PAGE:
Derek Neighbors

The more I learn, the less I know.

Personal 10 Steps for Planning a Great Event

By Derek Neighbors, Published on January 9, 2012

The most difficult part about planning an event is knowing where to start. At Gangplank, we plan a lot of events. We have created a simple process that allows us to jump right into planning.

We assemble those involved in the event planning (it could be 1 person or 20) in a room with a white board. We put each of the following 10 steps up as columns on the white board. We start on left (first step) and work our way to the right. The steps are in an order because generally knowing the item(s) in previous steps makes answering the following steps easier.

  1. Purpose: This is where you brain storm the “why”. What is the goal of this event. Why do you want to do it? What does success look like?
  2. Audience: Based on our purpose who do we invite to the event? This can a list of specific people or as broad as general groups. (ex: Phoenix Area CEOs)
  3. Format: What is the format of this event? Is it a traditional one track conference? Multiple track? Open Space? Bar Camp? Is it multiple day? Half-Day? Weekday? Weekend?
  4. Content: What are the primary topics? If you were to do a call for speakers what would you want them to speak about?
  5. Schedule: Since you know the format, you should be able to set a loose schedule. This helps give you an idea of how long to make sessions and how many there will be. Whether to include breakfast, lunch, dinner, etc.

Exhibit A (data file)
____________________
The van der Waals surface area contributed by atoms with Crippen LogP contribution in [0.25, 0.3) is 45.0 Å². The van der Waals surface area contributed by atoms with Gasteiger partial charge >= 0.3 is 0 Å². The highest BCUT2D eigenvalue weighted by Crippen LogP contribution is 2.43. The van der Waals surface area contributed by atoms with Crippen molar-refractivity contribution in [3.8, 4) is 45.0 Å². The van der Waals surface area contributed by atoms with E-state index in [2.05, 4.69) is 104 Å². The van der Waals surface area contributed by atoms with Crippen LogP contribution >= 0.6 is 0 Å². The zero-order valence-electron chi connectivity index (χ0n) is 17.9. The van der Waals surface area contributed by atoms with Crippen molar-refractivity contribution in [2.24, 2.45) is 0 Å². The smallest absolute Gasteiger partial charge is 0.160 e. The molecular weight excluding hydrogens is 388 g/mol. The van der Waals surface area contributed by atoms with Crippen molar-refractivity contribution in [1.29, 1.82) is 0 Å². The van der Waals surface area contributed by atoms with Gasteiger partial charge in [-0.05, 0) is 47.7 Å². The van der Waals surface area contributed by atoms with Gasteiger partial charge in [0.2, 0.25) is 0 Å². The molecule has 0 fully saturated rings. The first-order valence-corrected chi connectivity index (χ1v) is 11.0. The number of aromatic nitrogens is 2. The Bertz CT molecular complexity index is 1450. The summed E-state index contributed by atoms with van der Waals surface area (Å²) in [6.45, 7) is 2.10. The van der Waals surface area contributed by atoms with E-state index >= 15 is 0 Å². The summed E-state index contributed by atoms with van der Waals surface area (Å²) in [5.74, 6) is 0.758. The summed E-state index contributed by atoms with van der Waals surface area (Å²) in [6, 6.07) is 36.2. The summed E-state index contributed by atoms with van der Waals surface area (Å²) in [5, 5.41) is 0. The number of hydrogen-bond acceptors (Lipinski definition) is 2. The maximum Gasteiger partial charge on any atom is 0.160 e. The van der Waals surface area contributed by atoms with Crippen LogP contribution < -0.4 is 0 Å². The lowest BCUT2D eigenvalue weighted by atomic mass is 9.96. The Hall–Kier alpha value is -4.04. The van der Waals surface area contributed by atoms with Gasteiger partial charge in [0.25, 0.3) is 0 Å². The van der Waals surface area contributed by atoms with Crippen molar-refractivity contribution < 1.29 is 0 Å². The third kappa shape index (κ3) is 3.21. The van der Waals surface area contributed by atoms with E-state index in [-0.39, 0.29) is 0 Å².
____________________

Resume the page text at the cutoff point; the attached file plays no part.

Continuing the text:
6. Venue: Since you know the format, audience and schedule you should now be able to brainstorm a number of potential venues. Be liberal here, because you will need options.
  7. Speakers: This is a brainstorm of potential speakers you would like to invite to the event to speak, assuming your format requires it. This could also be persona’s of type of speakers you would like to accept on an open call for papers.
  8. Time Frame: This can be a very specific date or it can be a general time frame (ex: early March 2012). This will allow you start finding a venue. Generally the closer the event the more specific this will be.
  9. Sponsors: Who will help make this event happen. We usually split this into three categories. Media sponsors, those that help us get the word out. Partners, those that let us use resources (including their mailing list). Financial sponsors, those that are financially contributing.
  10. Determine Next Steps: Now that you have all this brainstorming done. You create a punch list of action items to do based on what has been discovered.

We find that this exercise takes anywhere from 15 minutes to 1 hour. Tasks can usually be distributed and fairly quickly the event is ready for promotion.